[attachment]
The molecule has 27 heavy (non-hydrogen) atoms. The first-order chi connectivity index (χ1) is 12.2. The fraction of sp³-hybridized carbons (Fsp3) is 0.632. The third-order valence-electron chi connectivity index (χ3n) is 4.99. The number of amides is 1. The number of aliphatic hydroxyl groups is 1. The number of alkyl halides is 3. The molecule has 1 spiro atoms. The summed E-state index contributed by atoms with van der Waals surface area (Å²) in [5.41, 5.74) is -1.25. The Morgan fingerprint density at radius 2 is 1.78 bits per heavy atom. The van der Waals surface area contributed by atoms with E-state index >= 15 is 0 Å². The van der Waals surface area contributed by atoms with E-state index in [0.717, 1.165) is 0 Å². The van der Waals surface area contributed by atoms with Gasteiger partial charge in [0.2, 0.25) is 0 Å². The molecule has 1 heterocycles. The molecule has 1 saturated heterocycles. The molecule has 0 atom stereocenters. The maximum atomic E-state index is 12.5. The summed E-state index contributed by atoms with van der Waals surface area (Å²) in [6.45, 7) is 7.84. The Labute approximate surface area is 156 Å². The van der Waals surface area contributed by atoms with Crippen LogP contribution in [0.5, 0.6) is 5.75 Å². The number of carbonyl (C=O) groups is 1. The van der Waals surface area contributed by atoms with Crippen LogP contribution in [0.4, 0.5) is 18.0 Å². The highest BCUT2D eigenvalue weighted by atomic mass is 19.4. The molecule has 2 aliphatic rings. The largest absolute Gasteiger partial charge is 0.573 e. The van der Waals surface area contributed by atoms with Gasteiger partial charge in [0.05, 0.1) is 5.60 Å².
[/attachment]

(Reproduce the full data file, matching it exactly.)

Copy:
The molecule has 27 heavy (non-hydrogen) atoms. The first-order chi connectivity index (χ1) is 12.2. The fraction of sp³-hybridized carbons (Fsp3) is 0.632. The third-order valence-electron chi connectivity index (χ3n) is 4.99. The number of amides is 1. The number of aliphatic hydroxyl groups is 1. The number of alkyl halides is 3. The molecule has 1 spiro atoms. The summed E-state index contributed by atoms with van der Waals surface area (Å²) in [5.41, 5.74) is -1.25. The Morgan fingerprint density at radius 2 is 1.78 bits per heavy atom. The van der Waals surface area contributed by atoms with E-state index >= 15 is 0 Å². The van der Waals surface area contributed by atoms with E-state index in [0.717, 1.165) is 0 Å². The van der Waals surface area contributed by atoms with Gasteiger partial charge in [0.2, 0.25) is 0 Å². The molecule has 1 heterocycles. The molecule has 1 saturated heterocycles. The molecule has 0 atom stereocenters. The maximum atomic E-state index is 12.5. The summed E-state index contributed by atoms with van der Waals surface area (Å²) in [6.45, 7) is 7.84. The Labute approximate surface area is 156 Å². The van der Waals surface area contributed by atoms with Crippen LogP contribution in [0.5, 0.6) is 5.75 Å². The number of carbonyl (C=O) groups is 1. The van der Waals surface area contributed by atoms with Crippen LogP contribution in [0.4, 0.5) is 18.0 Å². The highest BCUT2D eigenvalue weighted by atomic mass is 19.4. The molecule has 2 aliphatic rings. The largest absolute Gasteiger partial charge is 0.573 e. The van der Waals surface area contributed by atoms with Gasteiger partial charge in [0.05, 0.1) is 5.60 Å².